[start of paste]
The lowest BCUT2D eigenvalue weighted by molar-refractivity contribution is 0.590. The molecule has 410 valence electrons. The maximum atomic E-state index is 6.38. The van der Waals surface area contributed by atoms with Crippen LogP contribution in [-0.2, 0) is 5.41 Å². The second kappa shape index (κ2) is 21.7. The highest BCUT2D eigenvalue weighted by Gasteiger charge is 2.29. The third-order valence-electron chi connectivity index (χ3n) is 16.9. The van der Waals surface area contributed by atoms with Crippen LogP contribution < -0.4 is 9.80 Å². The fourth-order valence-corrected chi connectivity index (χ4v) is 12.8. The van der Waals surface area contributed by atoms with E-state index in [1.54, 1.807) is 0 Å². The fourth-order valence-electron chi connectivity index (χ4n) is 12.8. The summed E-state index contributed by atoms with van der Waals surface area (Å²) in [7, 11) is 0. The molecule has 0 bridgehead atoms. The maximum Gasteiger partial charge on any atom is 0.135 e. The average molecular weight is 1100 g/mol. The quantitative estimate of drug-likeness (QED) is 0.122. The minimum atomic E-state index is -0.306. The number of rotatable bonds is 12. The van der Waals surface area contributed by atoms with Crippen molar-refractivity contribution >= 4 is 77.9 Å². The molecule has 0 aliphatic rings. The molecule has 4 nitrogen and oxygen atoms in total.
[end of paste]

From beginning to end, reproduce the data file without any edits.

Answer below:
The lowest BCUT2D eigenvalue weighted by molar-refractivity contribution is 0.590. The molecule has 410 valence electrons. The maximum atomic E-state index is 6.38. The van der Waals surface area contributed by atoms with Crippen LogP contribution in [-0.2, 0) is 5.41 Å². The second kappa shape index (κ2) is 21.7. The highest BCUT2D eigenvalue weighted by Gasteiger charge is 2.29. The third-order valence-electron chi connectivity index (χ3n) is 16.9. The van der Waals surface area contributed by atoms with Crippen LogP contribution < -0.4 is 9.80 Å². The fourth-order valence-corrected chi connectivity index (χ4v) is 12.8. The van der Waals surface area contributed by atoms with E-state index in [1.54, 1.807) is 0 Å². The fourth-order valence-electron chi connectivity index (χ4n) is 12.8. The summed E-state index contributed by atoms with van der Waals surface area (Å²) in [7, 11) is 0. The molecule has 0 bridgehead atoms. The maximum Gasteiger partial charge on any atom is 0.135 e. The average molecular weight is 1100 g/mol. The quantitative estimate of drug-likeness (QED) is 0.122. The minimum atomic E-state index is -0.306. The number of rotatable bonds is 12. The van der Waals surface area contributed by atoms with Crippen molar-refractivity contribution >= 4 is 77.9 Å². The molecule has 0 aliphatic rings. The molecule has 4 nitrogen and oxygen atoms in total.